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North London Hospice launches creative art project with Firs Farm Primary School

  • Published date
    01/07/2014
  • Author
    NLH Admin
  • Category
    North London Hospice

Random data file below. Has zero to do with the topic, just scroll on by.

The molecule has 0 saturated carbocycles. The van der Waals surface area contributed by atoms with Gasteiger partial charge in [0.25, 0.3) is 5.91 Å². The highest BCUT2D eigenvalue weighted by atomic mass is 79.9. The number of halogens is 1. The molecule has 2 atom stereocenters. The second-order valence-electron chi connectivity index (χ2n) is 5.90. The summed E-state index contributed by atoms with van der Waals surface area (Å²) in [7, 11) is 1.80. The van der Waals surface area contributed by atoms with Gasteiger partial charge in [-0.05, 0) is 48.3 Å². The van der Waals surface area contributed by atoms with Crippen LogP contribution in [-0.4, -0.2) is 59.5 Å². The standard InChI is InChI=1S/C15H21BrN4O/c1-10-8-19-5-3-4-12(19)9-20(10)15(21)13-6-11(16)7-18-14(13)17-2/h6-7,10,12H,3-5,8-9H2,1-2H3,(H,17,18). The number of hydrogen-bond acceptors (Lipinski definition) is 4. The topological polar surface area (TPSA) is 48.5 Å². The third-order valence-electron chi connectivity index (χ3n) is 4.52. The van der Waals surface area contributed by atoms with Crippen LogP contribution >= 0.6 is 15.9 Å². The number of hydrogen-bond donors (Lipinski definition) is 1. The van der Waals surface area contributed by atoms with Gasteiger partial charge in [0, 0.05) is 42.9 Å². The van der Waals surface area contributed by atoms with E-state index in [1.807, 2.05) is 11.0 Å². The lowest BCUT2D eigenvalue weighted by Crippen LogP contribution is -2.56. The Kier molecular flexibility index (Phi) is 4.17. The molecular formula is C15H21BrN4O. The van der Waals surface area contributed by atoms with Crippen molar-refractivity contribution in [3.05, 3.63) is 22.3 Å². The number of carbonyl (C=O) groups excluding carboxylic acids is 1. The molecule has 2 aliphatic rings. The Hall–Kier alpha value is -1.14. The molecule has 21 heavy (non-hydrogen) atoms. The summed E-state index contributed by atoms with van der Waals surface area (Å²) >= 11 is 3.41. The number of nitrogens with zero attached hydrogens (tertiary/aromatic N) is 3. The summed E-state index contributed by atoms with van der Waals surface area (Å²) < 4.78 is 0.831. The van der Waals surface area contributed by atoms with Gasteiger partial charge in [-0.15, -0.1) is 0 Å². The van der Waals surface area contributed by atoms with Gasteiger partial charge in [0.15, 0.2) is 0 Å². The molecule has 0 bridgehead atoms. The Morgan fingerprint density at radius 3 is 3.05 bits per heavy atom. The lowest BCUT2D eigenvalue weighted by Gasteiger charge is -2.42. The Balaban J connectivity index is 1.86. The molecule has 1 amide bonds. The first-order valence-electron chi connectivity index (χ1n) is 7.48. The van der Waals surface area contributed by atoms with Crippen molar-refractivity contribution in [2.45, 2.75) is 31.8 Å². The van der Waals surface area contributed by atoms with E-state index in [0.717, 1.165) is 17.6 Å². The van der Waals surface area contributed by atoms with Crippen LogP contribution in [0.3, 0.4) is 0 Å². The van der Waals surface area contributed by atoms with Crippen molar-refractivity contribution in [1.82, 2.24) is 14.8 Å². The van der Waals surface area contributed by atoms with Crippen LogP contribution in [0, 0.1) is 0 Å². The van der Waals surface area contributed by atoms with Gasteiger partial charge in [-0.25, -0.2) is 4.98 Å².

Pupils at Firs Farm Primary School in Enfield, North London, have taken part in an inspirational new art initiative which saw them work collaboratively with patients of the North London Hospice on an art project During the programme, which took place throughout June, year 5 pupils visited the Hospice’s Enfield site and spent time with patients on an individual basis learning about their life stories. The 10-year-olds then worked together with patients to develop a piece of art based on the patient’s experiences. As part of the project, North London Hospice’s Art Therapist, Karen Clements, and Bereavement Support Worker, Laurie Little, delivered lessons to Firs Farm’s sixty Year 5 pupils about the work of the Hospice. The programme culminated with a celebratory tea where children and parents, patients and staff joined together to display their achievements and discuss their experience. Karen Clements, North London Hospice’s Art Therapist, who lead the school project, commented: “We are pleased to have partnered with Firs Farm Primary School on this exciting new project, which enabled their pupils to gain an understanding of the services provided by a Hospice and helped dispel any anxiety or fears they may have about death and dying. This has been an extremely rewarding experience for all participants. The art work created will be displayed in the Hospice’s cafe and act as a lasting legacy to our patients.” Sabah Raza, teacher at Firs Farm School, said: “The children and staff of Firs Farm Primary School are proud to continue to support and develop links with both our local community and the wider global community. Having supported North London Hospice in the past by raising money, we now have had the opportunity to work much more closely with the people that use the Hospice and the staff that support them there. The aim of this project was to effect change and create a healthier attitude towards loss, contributing enormously to the children’s spiritual, moral, social and cultural development.”    

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